Instead, the litigation will move forward to a trial under civil court rules, same as any other lawsuit.

Arizona Won’t Hinder GOP Lawsuit to End No-Excuse Mail-In Voting

Arizona Won’t Hinder GOP Lawsuit to End No-Excuse Mail-In Voting

By Corinne Murdock |

Attorney General Mark Brnovich won’t challenge or appeal the pending ruling in the Arizona Republican Party’s (AZGOP) lawsuit to declare no-excuse, mail-in voting as unconstitutional. 

Solicitor General Brunn (Beau) Roysden pledged in a court filing to honor the ruling, whatever that may be. The AZGOP filed with the Mohave County Superior Court last Tuesday after the Arizona Supreme Court denied jurisdiction to the AZGOP. The AZGOP then refiled their case with the Superior Court earlier this month. 

“[The State of Arizona] agrees to be bound by the outcome of this litigation, including any appeals, with respect to the declaratory and injunctive relief requested,” stated Roysden. 

17 defendants were named in the lawsuit: all 15 county recorders, the State of Arizona, Secretary of State Katie Hobbs.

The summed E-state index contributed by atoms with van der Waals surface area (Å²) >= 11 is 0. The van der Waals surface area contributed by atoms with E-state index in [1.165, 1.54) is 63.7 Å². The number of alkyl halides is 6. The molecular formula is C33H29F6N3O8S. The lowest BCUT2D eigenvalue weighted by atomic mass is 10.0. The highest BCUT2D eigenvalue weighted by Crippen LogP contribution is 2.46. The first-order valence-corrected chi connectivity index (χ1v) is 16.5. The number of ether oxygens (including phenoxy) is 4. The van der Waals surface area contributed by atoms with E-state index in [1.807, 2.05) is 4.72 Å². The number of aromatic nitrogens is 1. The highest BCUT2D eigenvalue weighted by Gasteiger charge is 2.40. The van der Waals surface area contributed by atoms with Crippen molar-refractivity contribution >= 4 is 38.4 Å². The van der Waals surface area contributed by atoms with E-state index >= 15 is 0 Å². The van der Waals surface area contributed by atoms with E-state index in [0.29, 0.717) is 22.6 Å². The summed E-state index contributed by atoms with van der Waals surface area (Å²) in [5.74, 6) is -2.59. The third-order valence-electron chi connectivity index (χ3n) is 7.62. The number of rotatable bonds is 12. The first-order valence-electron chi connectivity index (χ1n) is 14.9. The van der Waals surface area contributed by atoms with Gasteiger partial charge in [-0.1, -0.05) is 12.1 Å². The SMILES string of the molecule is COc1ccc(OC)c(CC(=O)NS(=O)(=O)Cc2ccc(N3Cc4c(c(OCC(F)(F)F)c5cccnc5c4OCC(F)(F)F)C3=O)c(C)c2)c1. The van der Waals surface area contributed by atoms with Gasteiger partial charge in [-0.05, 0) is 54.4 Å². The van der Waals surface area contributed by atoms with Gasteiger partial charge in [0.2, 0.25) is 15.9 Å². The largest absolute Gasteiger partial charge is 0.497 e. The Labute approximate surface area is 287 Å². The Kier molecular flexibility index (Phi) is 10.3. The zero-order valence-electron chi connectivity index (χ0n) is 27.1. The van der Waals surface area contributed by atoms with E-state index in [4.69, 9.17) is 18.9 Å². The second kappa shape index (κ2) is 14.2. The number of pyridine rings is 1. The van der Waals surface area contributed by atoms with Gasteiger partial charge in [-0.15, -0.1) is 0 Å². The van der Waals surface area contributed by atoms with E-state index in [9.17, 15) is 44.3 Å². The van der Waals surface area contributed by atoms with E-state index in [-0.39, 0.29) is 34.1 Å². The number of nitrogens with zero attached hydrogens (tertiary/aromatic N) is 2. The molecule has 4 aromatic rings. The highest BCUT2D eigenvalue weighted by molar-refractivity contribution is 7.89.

In their initial complaint totaling nearly 60 pages, the AZGOP claimed that Hobbs prevented enforcement mechanisms for valid signature verification by not adding those procedures to the Election Procedures Manual (EPM). Additionally, the party claimed that Hobbs lacked legal authority to implement drop box voting.

The AZGOP insisted that Hobbs’ actions were only possible due to a “longstanding deviation” from election procedures outlined in the Arizona Constitution. According to the party, Arizona’s no-excuse, mail-in voting system violates the constitution because several provisions direct voting to take place at the polls.

“Stated simply, Arizona’s ‘early voting’ statutes — which provide for the ‘absentee’ or ‘no-excuse mail-in’ voting — violate the Arizona Constitution, in whole or in part,” claimed the lawsuit. “[I]n-person voting at the polls on a fixed date is the only constitutionally permissible manner of voting.”

The AZGOP requested that the judge compel Hobbs to include the signature verification guide in the EPM, remove mentions of the drop box in the EPM, and cease enforcement of absentee voting laws.

However, should the courts decide that no-excuse, mail-in voting doesn’t violate the state constitution, the AZGOP requested a definitive explanation as to how the constitution permits absentee voting. 

Corinne Murdock is a reporter for AZ Free News. Follow her latest on Twitter, or email tips to